BN Counseling, LLC

Coaching and Counseling Social, Emotional and Relational Life Management Skills

Trauma/ EMDR

What is Trauma?

Emotions are colorful, dramatic and succulent. They can guide for survival, or be destructive and painful. There are two parts to trauma. The first part is comprised of whatever event overwhelmed the person’s ability to go on, and the second part is what happens afterwards.

What happens afterwards can embed, lessen, or change the overwhelming experience. The aftermath is what is frequently most traumatizing. When the person attempts to repress the traumatic experience by minimizing its importance or deny its existence, a split occurs.

This split is between:

  • the perceived experience of the event and
  • the event that is reflected differently by a “neededother” i.e. , a parent or partner

Adapted from Jennifer Leighton, LCSW (2007). Enhancing Psychoanalysis: A Case of Integrating EMDR. Psychoanalytic Perspectives, 5:105-125

What is EMDR?

EMDR is a therapeutic technique that can accelerate processing and assimilation of traumatic and shame-drenched material. EMDR stands for Eye Movement Desensitization and Reprocessing. EMDR consciously evokes awareness of body sensations, emotions, and negative beliefs (or cognitions) related to a negatively experienced event at the same time the event is visualized by the patient. Bilateral processing (including eye movements, alternate tones, tapping) is employed to help further the integration of these cognitive, emotional and sensory experiences. It is a psychotherapy treatment that is designed to alleviate the distress associated with traumatic memories or when one is ‘stuck’ in the therapeutic process.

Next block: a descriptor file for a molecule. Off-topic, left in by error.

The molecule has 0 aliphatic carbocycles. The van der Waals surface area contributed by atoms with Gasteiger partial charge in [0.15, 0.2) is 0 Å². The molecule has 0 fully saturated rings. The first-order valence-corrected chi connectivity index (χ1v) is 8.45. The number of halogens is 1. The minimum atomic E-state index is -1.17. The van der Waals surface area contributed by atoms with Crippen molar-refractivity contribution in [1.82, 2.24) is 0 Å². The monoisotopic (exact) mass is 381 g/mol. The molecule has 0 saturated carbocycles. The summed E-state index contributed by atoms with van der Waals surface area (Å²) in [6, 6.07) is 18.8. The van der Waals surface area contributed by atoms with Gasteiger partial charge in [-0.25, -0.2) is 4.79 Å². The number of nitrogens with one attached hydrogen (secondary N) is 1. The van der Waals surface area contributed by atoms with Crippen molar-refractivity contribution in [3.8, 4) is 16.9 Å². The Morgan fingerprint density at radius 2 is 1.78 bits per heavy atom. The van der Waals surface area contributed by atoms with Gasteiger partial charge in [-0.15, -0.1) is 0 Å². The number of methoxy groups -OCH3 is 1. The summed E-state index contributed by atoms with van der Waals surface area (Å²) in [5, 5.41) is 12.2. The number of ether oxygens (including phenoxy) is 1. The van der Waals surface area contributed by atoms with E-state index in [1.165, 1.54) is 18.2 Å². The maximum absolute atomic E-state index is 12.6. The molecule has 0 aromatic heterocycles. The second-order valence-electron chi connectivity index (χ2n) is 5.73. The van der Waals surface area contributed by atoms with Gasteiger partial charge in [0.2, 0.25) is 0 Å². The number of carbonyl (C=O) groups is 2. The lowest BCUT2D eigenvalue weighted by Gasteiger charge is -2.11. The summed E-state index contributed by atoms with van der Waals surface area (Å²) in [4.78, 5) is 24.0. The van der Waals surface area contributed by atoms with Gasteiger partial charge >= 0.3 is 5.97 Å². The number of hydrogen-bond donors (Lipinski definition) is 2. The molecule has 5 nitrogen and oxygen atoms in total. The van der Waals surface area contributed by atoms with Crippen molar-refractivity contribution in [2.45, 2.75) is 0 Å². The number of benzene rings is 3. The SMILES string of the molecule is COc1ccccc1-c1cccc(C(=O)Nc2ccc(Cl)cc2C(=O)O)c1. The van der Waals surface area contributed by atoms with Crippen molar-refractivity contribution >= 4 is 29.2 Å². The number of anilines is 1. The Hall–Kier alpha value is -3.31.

EMDR can help children, women and men with the following symptoms:

 Intrusion or Re-experiencing the event, which can look like:

  • Intrusive thoughts or memories
  • Nightmares related to the trauma
  • Flashbacks, feeling like the event is happening again
  • Psychological and physical reactivity to reminders of the traumatic event, such as an anniversary

Avoidant symptoms where one may try to avoid any memory of the event, like:

  • Avoiding thoughts or feelings connected to the traumatic event
  • Avoiding people or situations connected to the traumatic event, difficulty trusting people/friends

A decline or change in mood or thoughts, which can look like:

  • Memory problems / forgetfulness
  • Negative thoughts or beliefs about one’s self or the world
  • Distorted self- blame or others, Unrealistic feelings of guilt and shame
  • Being stuck in severe emotions related to the trauma (e.g. horror, shame, sadness)
  • Severely reduced interest in pre-trauma activities
  • Feeling detached, isolated or disconnected from other people

Increased watchfulness or guardedness which can cause:

  • Difficulty focusing & Self-conscious
  • Irritability, increased temper or anger
  • Difficulty falling or staying asleep
  • Hyper-vigilance Relationship problems, and fear of being alone
  • Being easily startled, feeling intense fear, helplessness or horror
  • Generalization of flight, fight or freeze responses

Dissociation which can look like:

  • De-personalization, or feeling disconnected from oneself
  • De-realization, a sense that one’s surroundings aren’t real

EMDR can help with the following conditions:

  • Panic attacks/High Anxiety
  • Complicated grief
  • Dissociative disorders
  • Disturbing memories
  • Phobias
  • Pain disorders
  • Performance anxiety & Social Withdrawal
  • Depression & Stress reduction
  • Addictions
  • Sexual and/or Physical abuse
  • Body dysmorphic & Eating disorders


EMDR – Eye Movement Desensitization and Reprocessing – 20/20 Report:

Francine Shapiro Ph.D. EMDR Webinar “The Past is Present”: